Our Company began fiscal ’21 with positive momentum following 11 consecutive quarters of comp sales growth. Thanks to the work we did last year creating a footwear focused company and building on the turnaround in profitability that began in fiscal ’19, we entered the pandemic in a position of strength. Each of our businesses has a strong strategic position grounded in a deep and constantly evolving understanding of the customer it serves. The strength of our concepts and the competitive advantages we’ve built-in into leadership positions over time were evident as our customers actively sought to engage with us online while our stores were closed and as they have enthusiastically returned to our physical locations as we have reopened our stores.

Going back to where we left off at our fourth quarter call, the impact from COVID-19 at the time was limited to some softness in store traffic, primarily in tourist destinations in both the UK and North America and in airport stores. The situation changed quickly as the number of reported cases rapidly increased, resulting in the President declaring a national emergency and many states requiring non-essential businesses to close and individuals to shelter at home. To safeguard the health of our employees and customers and with their well-being foremost in our minds, we made the decision to temporarily close all North American stores beginning on March 18, and all UK locations beginning on March 23. We also closed our headquarters buildings in Nashville, Montreal and Scotland and began working remotely at that time.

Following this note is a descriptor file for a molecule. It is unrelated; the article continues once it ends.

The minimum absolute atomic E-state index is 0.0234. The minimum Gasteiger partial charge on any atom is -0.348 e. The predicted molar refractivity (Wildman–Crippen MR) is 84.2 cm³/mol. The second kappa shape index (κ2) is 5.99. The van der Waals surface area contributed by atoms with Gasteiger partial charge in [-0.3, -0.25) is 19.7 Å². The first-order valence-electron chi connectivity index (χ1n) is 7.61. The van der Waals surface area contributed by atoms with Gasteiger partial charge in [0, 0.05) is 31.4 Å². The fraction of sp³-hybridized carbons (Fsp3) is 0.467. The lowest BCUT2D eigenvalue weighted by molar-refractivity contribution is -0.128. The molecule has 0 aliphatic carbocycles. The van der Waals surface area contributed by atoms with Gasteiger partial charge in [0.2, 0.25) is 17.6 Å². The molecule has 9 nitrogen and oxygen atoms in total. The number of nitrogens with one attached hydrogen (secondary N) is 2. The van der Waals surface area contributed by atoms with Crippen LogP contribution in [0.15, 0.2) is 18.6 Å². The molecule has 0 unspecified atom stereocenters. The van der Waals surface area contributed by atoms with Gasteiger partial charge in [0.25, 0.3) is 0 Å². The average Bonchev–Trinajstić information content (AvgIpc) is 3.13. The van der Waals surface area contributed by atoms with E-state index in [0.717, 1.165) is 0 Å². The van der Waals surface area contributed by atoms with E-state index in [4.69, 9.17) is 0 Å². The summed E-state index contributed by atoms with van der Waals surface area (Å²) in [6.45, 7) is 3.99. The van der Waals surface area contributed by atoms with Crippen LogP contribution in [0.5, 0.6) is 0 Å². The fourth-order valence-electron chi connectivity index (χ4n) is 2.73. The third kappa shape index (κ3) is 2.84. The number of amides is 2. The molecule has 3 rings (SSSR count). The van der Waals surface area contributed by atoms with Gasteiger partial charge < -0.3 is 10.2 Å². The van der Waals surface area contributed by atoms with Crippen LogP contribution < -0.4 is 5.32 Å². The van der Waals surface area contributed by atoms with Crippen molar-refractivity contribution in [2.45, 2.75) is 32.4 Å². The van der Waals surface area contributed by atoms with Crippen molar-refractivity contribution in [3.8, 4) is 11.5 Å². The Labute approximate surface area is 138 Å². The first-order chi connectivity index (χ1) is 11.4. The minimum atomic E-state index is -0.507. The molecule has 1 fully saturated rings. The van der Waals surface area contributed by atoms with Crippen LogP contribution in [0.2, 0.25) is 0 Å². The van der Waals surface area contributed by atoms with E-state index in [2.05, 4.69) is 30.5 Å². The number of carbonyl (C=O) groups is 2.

With our principal source of revenue interrupted, we quickly went to work and took dramatic and swift actions to drive e-commerce, our remaining source of revenue, and to preserve liquidity and financial flexibility. We’ve more than doubled our e-com business over the last five years thanks to a variety of investments. We’ve had a real focus on mobile, we’ve made our website experiences better for navigation and checkout and we’ve invested in distribution center expansions with dedicated e-commerce fulfillment among many other investments.

We’ve been able to capitalize on these investments, driving significant gains in our digital business during the pandemic. In mid-March, we began executing specific actions to further drive e-com sale and enhance communications with our customers while stores were closed. We increased online advertising spend above the increase we already planned, investing in marketing channels that have historically had higher conversion rates. In addition, we strategically revised our social and other digital campaigns to reflect comfort, creativity and at home messaging while intentionally featuring lifestyle supporting social distancing. User generated content, positive messaging and creative campaigns reflecting quarantines resonated especially well with our teen and youth customers.